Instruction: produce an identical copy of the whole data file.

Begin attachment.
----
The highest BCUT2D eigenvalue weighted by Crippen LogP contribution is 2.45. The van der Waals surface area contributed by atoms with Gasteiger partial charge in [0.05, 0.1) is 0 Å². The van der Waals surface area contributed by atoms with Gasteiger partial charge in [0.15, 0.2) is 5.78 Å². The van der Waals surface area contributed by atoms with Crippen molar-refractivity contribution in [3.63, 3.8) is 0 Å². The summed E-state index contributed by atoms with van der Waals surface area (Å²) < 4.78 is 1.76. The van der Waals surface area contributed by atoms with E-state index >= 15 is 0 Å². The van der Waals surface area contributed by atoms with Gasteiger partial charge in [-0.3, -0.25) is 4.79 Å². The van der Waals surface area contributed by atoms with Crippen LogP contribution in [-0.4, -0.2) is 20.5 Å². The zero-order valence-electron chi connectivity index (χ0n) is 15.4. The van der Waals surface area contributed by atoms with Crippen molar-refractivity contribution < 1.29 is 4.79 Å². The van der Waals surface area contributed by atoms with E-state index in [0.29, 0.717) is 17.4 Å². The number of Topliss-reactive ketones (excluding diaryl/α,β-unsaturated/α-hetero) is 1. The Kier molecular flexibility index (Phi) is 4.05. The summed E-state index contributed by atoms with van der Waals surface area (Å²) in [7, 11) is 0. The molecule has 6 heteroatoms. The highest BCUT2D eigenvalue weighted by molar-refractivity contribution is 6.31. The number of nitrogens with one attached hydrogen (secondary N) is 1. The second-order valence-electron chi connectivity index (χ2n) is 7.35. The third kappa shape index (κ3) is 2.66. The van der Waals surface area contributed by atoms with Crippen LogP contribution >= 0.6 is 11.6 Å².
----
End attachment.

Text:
The highest BCUT2D eigenvalue weighted by Crippen LogP contribution is 2.45. The van der Waals surface area contributed by atoms with Gasteiger partial charge in [0.05, 0.1) is 0 Å². The van der Waals surface area contributed by atoms with Gasteiger partial charge in [0.15, 0.2) is 5.78 Å². The van der Waals surface area contributed by atoms with Crippen molar-refractivity contribution in [3.63, 3.8) is 0 Å². The summed E-state index contributed by atoms with van der Waals surface area (Å²) < 4.78 is 1.76. The van der Waals surface area contributed by atoms with E-state index >= 15 is 0 Å². The van der Waals surface area contributed by atoms with Gasteiger partial charge in [-0.3, -0.25) is 4.79 Å². The van der Waals surface area contributed by atoms with Crippen LogP contribution in [-0.4, -0.2) is 20.5 Å². The zero-order valence-electron chi connectivity index (χ0n) is 15.4. The van der Waals surface area contributed by atoms with Crippen molar-refractivity contribution < 1.29 is 4.79 Å². The van der Waals surface area contributed by atoms with E-state index in [0.29, 0.717) is 17.4 Å². The number of Topliss-reactive ketones (excluding diaryl/α,β-unsaturated/α-hetero) is 1. The Kier molecular flexibility index (Phi) is 4.05. The summed E-state index contributed by atoms with van der Waals surface area (Å²) in [7, 11) is 0. The molecule has 6 heteroatoms. The highest BCUT2D eigenvalue weighted by molar-refractivity contribution is 6.31. The number of nitrogens with one attached hydrogen (secondary N) is 1. The second-order valence-electron chi connectivity index (χ2n) is 7.35. The third kappa shape index (κ3) is 2.66. The van der Waals surface area contributed by atoms with Crippen LogP contribution >= 0.6 is 11.6 Å².